By Paul Homewood
The new Lancet report on climate change is now out:
The number of older people dying from heat-related causes has doubled in under 20 years, a report revealed yesterday.
Britain suffered an estimated 8,500 heat deaths among the over-65s in 2018 – more than twice the average for the years 2000 to 2004.
Researchers blamed heatwaves and said healthcare is ‘at risk of being overwhelmed in the future’ unless drastic action is taken to halt climate change.
The Lancet Countdown report said rising temperatures will increasingly threaten health, but cutting red meat consumption and air pollution can help.
It stressed that heatwaves are one of the major health impacts of climate change and over-65s are the most vulnerable. The research also revealed the UK was hit by 5.6million hours of lost work in 2019 due to heatwaves.
The climate crisis made 2019 a year of record temperatures, with a highest ever in the UK – 38.7C (101.66F) – in Cambridge.
Figures show heat-related deaths of vulnerable people across the world have increased by 54 per cent in the past two decades, claiming 296,000 lives in 2018.
However, this year they have added a new section on heat mortality:
Although the report does not specifically give numbers for the UK, it is claimed that Britain suffered 8500 heat deaths amongst the over 65s in 2018, double the rate between 2000-2004. This claim clearly comes from the Lancet, as it has been plastered all over the media this week.
The report goes on:
Paul Homewood comments:
I am sure the German government will be delighted to learn that its neglect of the elderly population has led to 20,200 heat deaths!
But, of course, nobody has died with “heat related” written on their death certificates. As usual, with climate science, it is all based on computer models, which operate on a Garbage In, Garbage Out basis, otherwise known as GIGO.
This model is programmed with the assumption that the hotter it is, the more likely old people are to die.
For some reason, the Lancet conveniently forget to mention that cold kills far more people than warmth does. Worldwide, scientists have worked out that cold weather is 20 times as deadly as hot weather, even in hot countries such as India. Since this study was actually published by the Lancet in 2015, you might have thought they included it in their new findings!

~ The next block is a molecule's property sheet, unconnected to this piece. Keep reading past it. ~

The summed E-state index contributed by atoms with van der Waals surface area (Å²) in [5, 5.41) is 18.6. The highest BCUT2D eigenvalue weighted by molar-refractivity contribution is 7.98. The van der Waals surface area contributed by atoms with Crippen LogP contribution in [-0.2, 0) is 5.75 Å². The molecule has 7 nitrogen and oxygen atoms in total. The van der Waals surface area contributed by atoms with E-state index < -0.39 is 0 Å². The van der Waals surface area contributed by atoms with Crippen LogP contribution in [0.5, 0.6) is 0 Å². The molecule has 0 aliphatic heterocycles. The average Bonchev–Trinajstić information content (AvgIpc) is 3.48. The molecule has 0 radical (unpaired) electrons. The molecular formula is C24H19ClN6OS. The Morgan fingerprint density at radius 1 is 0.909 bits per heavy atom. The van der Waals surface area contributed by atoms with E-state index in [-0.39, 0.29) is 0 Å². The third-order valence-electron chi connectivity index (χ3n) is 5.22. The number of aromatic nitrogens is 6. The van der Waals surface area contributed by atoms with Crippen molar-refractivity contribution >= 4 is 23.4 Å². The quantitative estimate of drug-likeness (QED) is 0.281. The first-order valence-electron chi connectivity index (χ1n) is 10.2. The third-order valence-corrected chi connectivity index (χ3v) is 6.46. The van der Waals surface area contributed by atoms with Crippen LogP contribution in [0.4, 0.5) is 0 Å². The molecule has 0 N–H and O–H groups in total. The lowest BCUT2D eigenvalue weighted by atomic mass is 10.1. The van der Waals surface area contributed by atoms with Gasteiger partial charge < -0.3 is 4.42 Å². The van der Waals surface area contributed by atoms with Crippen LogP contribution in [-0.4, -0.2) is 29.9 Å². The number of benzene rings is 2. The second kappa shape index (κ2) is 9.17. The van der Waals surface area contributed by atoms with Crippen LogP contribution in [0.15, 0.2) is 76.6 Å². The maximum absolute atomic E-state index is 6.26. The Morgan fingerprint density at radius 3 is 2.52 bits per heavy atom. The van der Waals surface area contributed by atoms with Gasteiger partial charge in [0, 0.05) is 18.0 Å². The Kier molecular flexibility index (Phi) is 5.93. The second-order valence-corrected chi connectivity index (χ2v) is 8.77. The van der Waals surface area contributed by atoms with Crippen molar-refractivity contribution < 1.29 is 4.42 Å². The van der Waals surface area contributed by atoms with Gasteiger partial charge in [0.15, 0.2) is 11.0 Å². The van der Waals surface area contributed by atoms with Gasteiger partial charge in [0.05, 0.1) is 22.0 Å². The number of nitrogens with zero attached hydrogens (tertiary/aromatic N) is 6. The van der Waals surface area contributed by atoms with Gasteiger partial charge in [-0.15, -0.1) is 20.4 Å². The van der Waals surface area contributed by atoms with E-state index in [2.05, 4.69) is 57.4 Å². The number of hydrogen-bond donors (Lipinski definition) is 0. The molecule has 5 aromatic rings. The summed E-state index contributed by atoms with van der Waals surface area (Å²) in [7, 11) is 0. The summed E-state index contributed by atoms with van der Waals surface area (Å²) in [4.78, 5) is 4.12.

In Britain, of course, there are tens of thousands of excess deaths in winter. In contrast, summer months always record the lowest number of deaths in the year.:
As far as the UK is concerned, at least, there is no need for the Lancet to employ their shonky models. We have the actual mortality data, as supplied by the ONS.
We cannot directly compare the summer of 2018, with that of 2004, because the total number of deaths occurring during the year as a whole has been steadily rising since around 2009. Currently annual death tolls are about 30,000 higher than in 2004:
This is not because we all less healthy, but because the population is both getting larger and older. For example, there are now many more over 80s than there was two decades ago due to the fact that we are all living longer on average; and as that is when most people die, the number of deaths has also started to rise again.
Put simply, death is playing catch up!
That is why the ONS look at Age-Standardised Mortality rates when comparing trends.
And when we look age-standardised mortality in July and August for over 75s, we find that even in 2018 it was much lower than in 2004. (The series only began in July 2020, so there are no figures for June):
And from the weekly registrations of deaths, we can also chart the summer deaths for over 65s:
The heatwave summer of 2018 actually recorded the second lowest number of deaths in the five-year period.
Clearly that heatwave had no measurable effect on death tolls amongst the elderly at all.
All of this should have been very evident to the Lancet’s “experts”, and very easily accessible. We also know from COVID research this year that all other EU countries have similarly rigorous data available for mortality rates.
So why did they choose to ignore all of this real world data, and instead use phony results from dodgy computer models?